Several weeks ago, I offered a scenario where drug giant Pfizer (NYSE:PFE) would trade at $45 assuming its $118 billion buyout offer for AstraZeneca (NYSE:AZN) was approved. Not everyone agreed. But as fate would have it, we will never get a chance to find out.
This morning, tired of being turned down and -- seemingly -- being milked for more money, Pfizer dropped its bid. I don't know about you, but I'm glad for Pfizer's shareholders that this dog-and-pony show is finally over. But it's not because I believe Pfizer is better off. In fact, it's quite the contrary.
First, the good news; Pfizer's decision ends what had turned into a public feud between two of the world's biggest pharmaceutical companies. The fact that this deal became a political issue over jobs and corporate tax maneuvers didn't serve the interest of either company, especially Pfizer. But this don't completely shut the door on this dance.
According to British rules, both companies will now enter a so-called "cooling-off period," which allows AstraZeneca to invite Pfizer back to the negotiating table after three months. But Pfizer has to wait six months before it can make another offer. Whether this happens or not remains to be seen. But the more pressing question is how much does AstraZeneca believe it's worth.
This deal was all about money, which Pfizer had raised from $100 billion to roughly $106 billion, leading to its recent offer of $118 billion. Commenting on Pfizer's withdrawal, AstraZeneca Chairman Leif Johansson said:
"We note Pfizer's confirmation that it no longer intends to make an offer for AstraZeneca. We welcome the opportunity to continue building on the momentum we have already demonstrated as an independent company.
"We are fully focused on the delivery of our strategy. We have attractive growth prospects and a rapidly progressing pipeline. In the coming months, we anticipate positive news flow across our core therapeutic areas, which underpins our confidence in the long-term prospects of the business."
"I believe this will create significant value for our shareholders, employees and patients who will benefit from our life-changing medicines."
As most industry experts predicted, Pfizer said it would not go the "hostile" route and take its offer directly to AstraZeneca shareholders. Ian Read, Pfizer's chairman and chief executive added:
"We continue to believe that our final proposal was compelling and represented full value for AstraZeneca based on the information that was available to us."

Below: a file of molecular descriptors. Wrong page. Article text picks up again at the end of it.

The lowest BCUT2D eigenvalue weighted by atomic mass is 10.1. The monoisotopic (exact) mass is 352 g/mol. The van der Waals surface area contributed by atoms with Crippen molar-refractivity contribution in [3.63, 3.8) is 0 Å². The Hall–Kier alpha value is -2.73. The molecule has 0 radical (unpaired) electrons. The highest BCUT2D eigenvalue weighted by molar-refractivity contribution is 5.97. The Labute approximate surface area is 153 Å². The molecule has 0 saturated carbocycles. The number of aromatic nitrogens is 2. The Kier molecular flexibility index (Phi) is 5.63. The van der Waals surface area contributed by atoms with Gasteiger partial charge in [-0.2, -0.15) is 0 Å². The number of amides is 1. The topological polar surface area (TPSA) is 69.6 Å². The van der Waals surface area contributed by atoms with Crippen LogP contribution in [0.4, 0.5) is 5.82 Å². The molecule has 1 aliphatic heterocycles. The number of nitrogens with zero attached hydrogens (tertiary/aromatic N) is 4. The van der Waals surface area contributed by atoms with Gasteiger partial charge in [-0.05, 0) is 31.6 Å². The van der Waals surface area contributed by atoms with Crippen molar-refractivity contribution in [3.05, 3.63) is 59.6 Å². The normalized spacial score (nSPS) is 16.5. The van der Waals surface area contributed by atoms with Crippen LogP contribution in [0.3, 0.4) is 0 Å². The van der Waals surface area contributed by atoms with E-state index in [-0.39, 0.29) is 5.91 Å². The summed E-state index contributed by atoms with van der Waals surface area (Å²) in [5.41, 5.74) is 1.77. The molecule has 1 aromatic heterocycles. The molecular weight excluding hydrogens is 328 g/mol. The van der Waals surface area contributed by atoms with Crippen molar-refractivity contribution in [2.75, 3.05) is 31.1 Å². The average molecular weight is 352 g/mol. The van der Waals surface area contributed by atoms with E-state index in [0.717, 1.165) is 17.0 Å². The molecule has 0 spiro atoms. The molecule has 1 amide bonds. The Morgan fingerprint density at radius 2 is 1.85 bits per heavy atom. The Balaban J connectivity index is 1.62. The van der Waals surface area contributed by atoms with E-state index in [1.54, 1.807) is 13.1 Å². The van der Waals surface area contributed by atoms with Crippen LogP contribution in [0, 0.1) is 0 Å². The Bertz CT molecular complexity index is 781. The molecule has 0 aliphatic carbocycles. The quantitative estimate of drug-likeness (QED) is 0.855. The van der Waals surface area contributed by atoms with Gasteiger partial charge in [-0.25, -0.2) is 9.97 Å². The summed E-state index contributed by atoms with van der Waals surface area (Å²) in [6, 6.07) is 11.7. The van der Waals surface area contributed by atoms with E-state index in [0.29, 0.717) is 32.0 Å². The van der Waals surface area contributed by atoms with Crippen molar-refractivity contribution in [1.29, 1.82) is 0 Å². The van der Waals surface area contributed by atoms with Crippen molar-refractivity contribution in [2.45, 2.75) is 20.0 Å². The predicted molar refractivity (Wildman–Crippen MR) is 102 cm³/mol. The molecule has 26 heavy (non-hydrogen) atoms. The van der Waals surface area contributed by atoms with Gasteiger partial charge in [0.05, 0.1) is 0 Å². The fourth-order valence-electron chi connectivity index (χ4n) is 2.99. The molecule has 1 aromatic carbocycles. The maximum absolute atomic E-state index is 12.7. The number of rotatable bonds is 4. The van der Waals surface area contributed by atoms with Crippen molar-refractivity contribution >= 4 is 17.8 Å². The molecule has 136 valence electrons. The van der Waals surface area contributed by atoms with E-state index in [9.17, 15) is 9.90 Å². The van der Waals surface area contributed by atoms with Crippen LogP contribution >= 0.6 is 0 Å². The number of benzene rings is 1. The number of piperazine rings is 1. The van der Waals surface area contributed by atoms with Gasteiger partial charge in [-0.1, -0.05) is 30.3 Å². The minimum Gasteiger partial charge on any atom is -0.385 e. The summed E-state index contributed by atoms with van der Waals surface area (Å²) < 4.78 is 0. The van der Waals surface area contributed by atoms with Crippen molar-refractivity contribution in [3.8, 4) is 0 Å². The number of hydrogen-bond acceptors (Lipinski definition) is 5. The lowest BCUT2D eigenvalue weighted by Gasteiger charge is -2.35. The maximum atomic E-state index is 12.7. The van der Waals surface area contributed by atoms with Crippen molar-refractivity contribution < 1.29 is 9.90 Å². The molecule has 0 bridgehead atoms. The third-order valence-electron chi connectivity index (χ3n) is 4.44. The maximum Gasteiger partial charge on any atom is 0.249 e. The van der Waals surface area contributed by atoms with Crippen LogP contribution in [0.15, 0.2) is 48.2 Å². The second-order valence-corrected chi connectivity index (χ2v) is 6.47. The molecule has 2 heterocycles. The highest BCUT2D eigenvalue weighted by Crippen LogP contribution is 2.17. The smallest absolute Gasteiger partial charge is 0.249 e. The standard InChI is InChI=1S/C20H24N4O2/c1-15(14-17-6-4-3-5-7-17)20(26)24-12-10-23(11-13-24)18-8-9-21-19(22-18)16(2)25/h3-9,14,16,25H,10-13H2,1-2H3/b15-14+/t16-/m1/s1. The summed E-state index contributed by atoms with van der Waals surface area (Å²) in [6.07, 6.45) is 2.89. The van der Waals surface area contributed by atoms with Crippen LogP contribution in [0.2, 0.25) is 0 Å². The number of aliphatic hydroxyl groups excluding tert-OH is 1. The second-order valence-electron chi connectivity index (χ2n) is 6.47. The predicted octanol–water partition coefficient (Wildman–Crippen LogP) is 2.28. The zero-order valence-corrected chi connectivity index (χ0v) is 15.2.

Amid all of the merger discussions, however, investors appeared broadly indifferent. Unsure of what AstraZeneca brought to the table. But it wasn't just about AstraZeneca's worth per se, it was also about Pfizer offsetting its own headwinds.
Recall, several months ago, a federal court rejected a key patent for Celebrex, which is used to treat illnesses related to osteoarthritis, rheumatoid arthritis and juvenile rheumatoid arthritis. Celebrex generated roughly $3 billion in revenue in 2013, and ranks as Pfizer's fourth-best selling product. Even more impressive is that the drug had the potential to exceed gross margins of 90%. This means that Pfizer will be able to earn almost $1 for each dollar it generates in revenue.
But until Celebrex receives regulatory approval, the loss of AstraZeneca will appear bigger. While Pfizer management continues to do what is necessary to offset pipeline weakness, the company just posted a 15% year-over-year decline in net income, which was due to ongoing product losses of exclusivity and co-promotion expirations. AstraZeneca would have offset the noticeable weakness in Pfizer's pharmaceutical businesses.
I won't deny that Pfizer's management remains committed to pursue revenue growth opportunities and deliver long-term value to shareholders. But if AstraZeneca was looking for a sweeter deal, it's not as if Pfizer didn't have the firepower to close this deal and inject itself with the growth it needs. It may be a quarter or two before investors realize this, but neither company is better off without each other, especially Pfizer.
Disclosure: I have no positions in any stocks mentioned, and no plans to initiate any positions within the next 72 hours.
Business relationship disclosure: The article has been written by Wall Street Playbook's healthcare sector analyst. Wall Street Playbook is not receiving compensation for it (other than from Seeking Alpha). Wall Street Playbook has no business relationship with any company whose stock is mentioned in this article.